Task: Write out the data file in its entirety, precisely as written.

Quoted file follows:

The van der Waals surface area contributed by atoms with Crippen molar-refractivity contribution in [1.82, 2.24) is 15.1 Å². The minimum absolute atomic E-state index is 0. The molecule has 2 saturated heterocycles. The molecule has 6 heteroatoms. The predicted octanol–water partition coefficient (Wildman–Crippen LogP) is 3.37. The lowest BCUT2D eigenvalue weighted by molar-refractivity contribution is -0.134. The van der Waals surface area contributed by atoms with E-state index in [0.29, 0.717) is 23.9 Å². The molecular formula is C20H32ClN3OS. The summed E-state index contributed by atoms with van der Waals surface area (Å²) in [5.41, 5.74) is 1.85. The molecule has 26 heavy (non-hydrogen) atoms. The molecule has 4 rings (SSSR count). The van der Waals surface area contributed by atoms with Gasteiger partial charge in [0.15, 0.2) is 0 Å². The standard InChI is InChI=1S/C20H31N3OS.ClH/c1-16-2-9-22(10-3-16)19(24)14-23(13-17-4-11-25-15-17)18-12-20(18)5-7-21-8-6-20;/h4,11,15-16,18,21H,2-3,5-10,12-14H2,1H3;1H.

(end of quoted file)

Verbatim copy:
The van der Waals surface area contributed by atoms with Crippen molar-refractivity contribution in [1.82, 2.24) is 15.1 Å². The minimum absolute atomic E-state index is 0. The molecule has 2 saturated heterocycles. The molecule has 6 heteroatoms. The predicted octanol–water partition coefficient (Wildman–Crippen LogP) is 3.37. The lowest BCUT2D eigenvalue weighted by molar-refractivity contribution is -0.134. The van der Waals surface area contributed by atoms with E-state index in [0.29, 0.717) is 23.9 Å². The molecular formula is C20H32ClN3OS. The summed E-state index contributed by atoms with van der Waals surface area (Å²) in [5.41, 5.74) is 1.85. The molecule has 26 heavy (non-hydrogen) atoms. The molecule has 4 rings (SSSR count). The van der Waals surface area contributed by atoms with Gasteiger partial charge in [0.15, 0.2) is 0 Å². The standard InChI is InChI=1S/C20H31N3OS.ClH/c1-16-2-9-22(10-3-16)19(24)14-23(13-17-4-11-25-15-17)18-12-20(18)5-7-21-8-6-20;/h4,11,15-16,18,21H,2-3,5-10,12-14H2,1H3;1H.